unseat (v.) Look up unseat at Dictionary.com
1590s, "to throw down from a seat" (especially on horseback), from un- (2) "reverse, opposite of" + seat (v.). Meaning "to deprive of rank or office" is attested from 1610s; especially of elected office in a representative body from 1834. Related: Unseated; unseating.
unsecure (adj.) Look up unsecure at Dictionary.com
1630s, from un- (1) "not" + secure (adj.). A useful differentiation from insecure since the latter word acquired a psychological sense.
unsecured (adj.) Look up unsecured at Dictionary.com
1780, from un- (1) "not" + past participle of secure (v.).
unseeded (adj.) Look up unseeded at Dictionary.com
1775, "not sown," from un- (1) "not" + past participle of seed (v.). From 1932 in the sports sense.
unseemly (adj.) Look up unseemly at Dictionary.com
early 14c., "unfitting, indecent," from un- (1) "not" + seemly (adj.). Similar formation in Old Norse usoemiligr. Related: Unseemliness.
unseen (adj.) Look up unseen at Dictionary.com
early 13c., from un- (1) "not" + seen. Similar formation in Old English ungesewen, Middle Dutch ongesien, Dutch ongezien, Old High German ungesëhan, German ungesehen, Old Norse usenn.
unselfish (adj.) Look up unselfish at Dictionary.com
1690s, from un- (1) "not" + selfish (adj.). Similar formation in Danish uselvisk, Swedish osjälfvisk. Related: Unselfishly; unselfishness.
unsentimental (adj.) Look up unsentimental at Dictionary.com
1752, from un- (1) "not" + sentimental (adj.). Related: Unsentimentally.
unseparable (adj.) Look up unseparable at Dictionary.com
late 14c. from un- (1) "not" + separable (adj.). The usual word now is inseparable.
unsettle (v.) Look up unsettle at Dictionary.com
1590s, "undo from a fixed position," from un- (2) "reverse, opposite of" + settle (v.). Of the mind, feelings, etc., attested from 1640s. Related: Unsettled; unsettling.
unsettled (adj.) Look up unsettled at Dictionary.com
1590s, "not peaceful, not firmly established," from unsettle (v.) or else from un- (1) "not" + past participle of settle (v.). Meaning "not occupied by settlers" is attested from 1724.
unsex (v.) Look up unsex at Dictionary.com
"deprive of the qualities considered typical of one's gender," c.1600, from un- (2) "reverse, opposite of" + sex (n.). Related: Unsexed; unsexing.
unshakable (adj.) Look up unshakable at Dictionary.com
1610s; see un- (1) "not" + shake (v.) + -able. Of beliefs, etc., from 1670s.
unshaken (adj.) Look up unshaken at Dictionary.com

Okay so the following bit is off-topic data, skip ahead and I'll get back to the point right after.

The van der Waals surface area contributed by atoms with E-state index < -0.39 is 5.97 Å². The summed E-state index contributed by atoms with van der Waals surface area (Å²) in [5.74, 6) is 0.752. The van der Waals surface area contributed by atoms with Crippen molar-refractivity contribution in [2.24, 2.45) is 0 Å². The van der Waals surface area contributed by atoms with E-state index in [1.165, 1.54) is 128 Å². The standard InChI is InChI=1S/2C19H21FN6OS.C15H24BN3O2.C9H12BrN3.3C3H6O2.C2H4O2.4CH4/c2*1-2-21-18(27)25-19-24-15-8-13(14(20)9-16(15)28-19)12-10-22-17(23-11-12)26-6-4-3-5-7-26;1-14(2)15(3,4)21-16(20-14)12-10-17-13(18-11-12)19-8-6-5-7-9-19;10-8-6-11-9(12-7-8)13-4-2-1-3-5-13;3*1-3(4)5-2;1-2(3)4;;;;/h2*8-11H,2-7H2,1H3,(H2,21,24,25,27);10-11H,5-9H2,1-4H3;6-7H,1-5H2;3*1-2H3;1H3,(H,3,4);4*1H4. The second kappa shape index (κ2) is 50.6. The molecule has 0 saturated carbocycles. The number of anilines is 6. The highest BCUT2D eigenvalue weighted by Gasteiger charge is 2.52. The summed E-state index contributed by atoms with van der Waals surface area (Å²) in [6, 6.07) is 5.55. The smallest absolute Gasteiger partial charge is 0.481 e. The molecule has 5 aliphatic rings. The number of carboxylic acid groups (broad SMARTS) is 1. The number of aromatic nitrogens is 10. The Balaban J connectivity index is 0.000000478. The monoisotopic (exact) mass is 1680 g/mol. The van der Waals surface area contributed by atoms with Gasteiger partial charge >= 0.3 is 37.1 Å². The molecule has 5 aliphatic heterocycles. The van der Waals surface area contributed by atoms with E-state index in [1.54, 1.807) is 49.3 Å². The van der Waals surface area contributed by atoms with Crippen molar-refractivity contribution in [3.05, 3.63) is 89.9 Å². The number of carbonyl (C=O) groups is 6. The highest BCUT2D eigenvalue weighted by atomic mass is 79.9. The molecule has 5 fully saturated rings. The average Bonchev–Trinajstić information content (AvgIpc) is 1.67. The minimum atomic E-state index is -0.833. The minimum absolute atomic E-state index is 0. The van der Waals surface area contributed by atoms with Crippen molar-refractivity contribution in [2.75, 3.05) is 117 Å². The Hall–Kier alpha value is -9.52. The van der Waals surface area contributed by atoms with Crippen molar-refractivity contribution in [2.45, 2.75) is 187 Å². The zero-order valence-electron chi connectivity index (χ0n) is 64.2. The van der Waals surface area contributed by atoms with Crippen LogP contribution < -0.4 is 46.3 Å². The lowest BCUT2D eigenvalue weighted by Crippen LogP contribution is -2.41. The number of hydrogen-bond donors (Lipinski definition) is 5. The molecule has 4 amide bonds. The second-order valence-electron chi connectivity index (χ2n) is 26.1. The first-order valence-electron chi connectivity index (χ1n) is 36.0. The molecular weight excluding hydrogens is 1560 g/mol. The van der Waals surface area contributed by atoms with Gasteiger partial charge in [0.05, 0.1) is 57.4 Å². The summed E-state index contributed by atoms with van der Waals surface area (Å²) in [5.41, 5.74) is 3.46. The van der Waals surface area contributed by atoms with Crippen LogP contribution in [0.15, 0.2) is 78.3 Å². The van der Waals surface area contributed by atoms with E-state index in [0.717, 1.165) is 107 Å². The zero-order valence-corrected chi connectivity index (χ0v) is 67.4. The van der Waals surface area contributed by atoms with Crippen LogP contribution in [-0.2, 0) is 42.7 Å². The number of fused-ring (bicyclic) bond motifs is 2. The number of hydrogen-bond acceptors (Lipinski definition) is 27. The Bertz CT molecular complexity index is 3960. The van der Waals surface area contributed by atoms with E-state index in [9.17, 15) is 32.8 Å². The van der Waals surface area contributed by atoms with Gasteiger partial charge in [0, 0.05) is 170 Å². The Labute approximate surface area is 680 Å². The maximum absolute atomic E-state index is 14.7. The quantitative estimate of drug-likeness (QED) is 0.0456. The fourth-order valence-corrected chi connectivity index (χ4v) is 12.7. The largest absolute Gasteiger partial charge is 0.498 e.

mid-15c., "not agitated," from un- (1) "not" + shaken. Meaning "not moved from a firm position" is recorded from 1540s.
unsheathe (v.) Look up unsheathe at Dictionary.com
late 14c., from un- (2) "reverse, opposite of" + sheathe (v.). Related: Unsheathed; unsheathing.
unshod (adj.) Look up unshod at Dictionary.com
"without shoes," Old English unscod; see un- (1) "not" + shod (adj.). Old English also had a verb unscogan "to unshoe."
unshorn (adj.) Look up unshorn at Dictionary.com
Old English unscoren; see un- (1) "not" + shorn (adj.).
unsightly (adj.) Look up unsightly at Dictionary.com
1540s, "displeasing to the eye," from un- (1) "not" + sight (n.) + -ly (1). Similar formation in Middle Dutch onsichtlijc "invisible; ugly," Middle High German unsihtlih "invisible." Related: Unsightliness.

Middle English sightlie is attested from mid-15c. but only in the sense "visible;" unsightly is attested in Middle English only as an adverb meaning "invisibly" (late 15c.). Sightly as "pleasing to the eye" is from 1560s. Middle English also had unsighty "difficult or displeasing to look at" (early 15c., from sighty "attractive," late 14c.), also unsightily in the same sense (c.1400).
unsinkable (adj.) Look up unsinkable at Dictionary.com
1650s, from un- (1) "not" + sinkable (see sink (v.)).
unskilled (adj.) Look up unskilled at Dictionary.com
1580s, from un- (1) "not" + skill.
unskillful (adj.) Look up unskillful at Dictionary.com
also unskilful, late 14c., "foolish," from un- (1) "not" + skillful (adj.). Meaning "inexpert" is from 1560s. Related: Unskillfully.
unsmiling (adj.) Look up unsmiling at Dictionary.com
1730, from un- (1) "not" + present participle of smile (v.).
unsociable (adj.) Look up unsociable at Dictionary.com
c.1600, from un- (1) "not" + sociable (adj.).
unsold (adj.) Look up unsold at Dictionary.com
mid-14c., from un- (1) "not" + past participle of sell (v.).
unsolicited (adj.) Look up unsolicited at Dictionary.com
1580s, "unpetitioned, not approached with a request," from un- (1) "not" + past participle of solicit (v.). Meaning "not asked for, unsought" is from 1680s.